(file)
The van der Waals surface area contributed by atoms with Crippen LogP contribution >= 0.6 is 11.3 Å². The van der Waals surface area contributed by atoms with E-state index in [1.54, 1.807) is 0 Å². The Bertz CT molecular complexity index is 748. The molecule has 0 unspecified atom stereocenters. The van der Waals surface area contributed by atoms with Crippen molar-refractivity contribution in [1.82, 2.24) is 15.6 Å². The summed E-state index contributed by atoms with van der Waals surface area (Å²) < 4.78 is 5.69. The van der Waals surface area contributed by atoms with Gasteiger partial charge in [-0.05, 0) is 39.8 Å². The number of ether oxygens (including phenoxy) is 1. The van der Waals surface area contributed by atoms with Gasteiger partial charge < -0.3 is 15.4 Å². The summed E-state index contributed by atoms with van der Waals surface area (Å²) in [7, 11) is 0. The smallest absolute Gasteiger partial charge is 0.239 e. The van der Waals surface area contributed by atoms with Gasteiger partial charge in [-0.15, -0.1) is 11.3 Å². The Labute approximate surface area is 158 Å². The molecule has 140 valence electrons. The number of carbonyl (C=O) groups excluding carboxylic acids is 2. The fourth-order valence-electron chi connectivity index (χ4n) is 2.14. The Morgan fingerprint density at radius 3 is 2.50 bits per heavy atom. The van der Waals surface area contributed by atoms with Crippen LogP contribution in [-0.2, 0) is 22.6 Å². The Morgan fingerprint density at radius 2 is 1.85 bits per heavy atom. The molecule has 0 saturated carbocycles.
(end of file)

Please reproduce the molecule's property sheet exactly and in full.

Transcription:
The van der Waals surface area contributed by atoms with Crippen LogP contribution >= 0.6 is 11.3 Å². The van der Waals surface area contributed by atoms with E-state index in [1.54, 1.807) is 0 Å². The Bertz CT molecular complexity index is 748. The molecule has 0 unspecified atom stereocenters. The van der Waals surface area contributed by atoms with Crippen molar-refractivity contribution in [1.82, 2.24) is 15.6 Å². The summed E-state index contributed by atoms with van der Waals surface area (Å²) < 4.78 is 5.69. The van der Waals surface area contributed by atoms with Gasteiger partial charge in [-0.05, 0) is 39.8 Å². The number of ether oxygens (including phenoxy) is 1. The van der Waals surface area contributed by atoms with Gasteiger partial charge < -0.3 is 15.4 Å². The summed E-state index contributed by atoms with van der Waals surface area (Å²) in [7, 11) is 0. The smallest absolute Gasteiger partial charge is 0.239 e. The van der Waals surface area contributed by atoms with Gasteiger partial charge in [-0.15, -0.1) is 11.3 Å². The Labute approximate surface area is 158 Å². The molecule has 140 valence electrons. The number of carbonyl (C=O) groups excluding carboxylic acids is 2. The fourth-order valence-electron chi connectivity index (χ4n) is 2.14. The Morgan fingerprint density at radius 3 is 2.50 bits per heavy atom. The van der Waals surface area contributed by atoms with Crippen LogP contribution in [-0.2, 0) is 22.6 Å². The Morgan fingerprint density at radius 2 is 1.85 bits per heavy atom. The molecule has 0 saturated carbocycles.